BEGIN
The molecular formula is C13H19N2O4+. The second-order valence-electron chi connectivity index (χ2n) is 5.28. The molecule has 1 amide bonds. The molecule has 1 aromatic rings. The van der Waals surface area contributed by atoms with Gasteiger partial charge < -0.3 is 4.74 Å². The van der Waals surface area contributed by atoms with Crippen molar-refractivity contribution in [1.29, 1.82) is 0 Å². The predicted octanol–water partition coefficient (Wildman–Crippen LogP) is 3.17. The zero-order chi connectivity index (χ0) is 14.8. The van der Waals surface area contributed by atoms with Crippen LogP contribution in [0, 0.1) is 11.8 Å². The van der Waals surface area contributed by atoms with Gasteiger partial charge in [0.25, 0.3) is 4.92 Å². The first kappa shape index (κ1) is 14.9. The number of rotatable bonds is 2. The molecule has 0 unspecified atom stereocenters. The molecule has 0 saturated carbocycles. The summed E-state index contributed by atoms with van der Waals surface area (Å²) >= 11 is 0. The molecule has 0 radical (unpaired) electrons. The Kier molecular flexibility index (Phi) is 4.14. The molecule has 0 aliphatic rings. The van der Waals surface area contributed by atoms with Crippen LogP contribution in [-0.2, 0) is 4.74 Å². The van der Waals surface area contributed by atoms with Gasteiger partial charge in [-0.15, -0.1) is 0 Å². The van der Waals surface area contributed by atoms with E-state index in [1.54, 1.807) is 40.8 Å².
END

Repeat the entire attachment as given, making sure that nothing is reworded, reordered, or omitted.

The molecular formula is C13H19N2O4+. The second-order valence-electron chi connectivity index (χ2n) is 5.28. The molecule has 1 amide bonds. The molecule has 1 aromatic rings. The van der Waals surface area contributed by atoms with Gasteiger partial charge < -0.3 is 4.74 Å². The van der Waals surface area contributed by atoms with Crippen molar-refractivity contribution in [1.29, 1.82) is 0 Å². The predicted octanol–water partition coefficient (Wildman–Crippen LogP) is 3.17. The zero-order chi connectivity index (χ0) is 14.8. The van der Waals surface area contributed by atoms with Crippen LogP contribution in [0, 0.1) is 11.8 Å². The van der Waals surface area contributed by atoms with Gasteiger partial charge in [0.25, 0.3) is 4.92 Å². The first kappa shape index (κ1) is 14.9. The number of rotatable bonds is 2. The molecule has 0 unspecified atom stereocenters. The molecule has 0 saturated carbocycles. The summed E-state index contributed by atoms with van der Waals surface area (Å²) >= 11 is 0. The molecule has 0 radical (unpaired) electrons. The Kier molecular flexibility index (Phi) is 4.14. The molecule has 0 aliphatic rings. The van der Waals surface area contributed by atoms with Crippen LogP contribution in [-0.2, 0) is 4.74 Å². The van der Waals surface area contributed by atoms with Gasteiger partial charge in [-0.15, -0.1) is 0 Å². The van der Waals surface area contributed by atoms with E-state index in [1.54, 1.807) is 40.8 Å².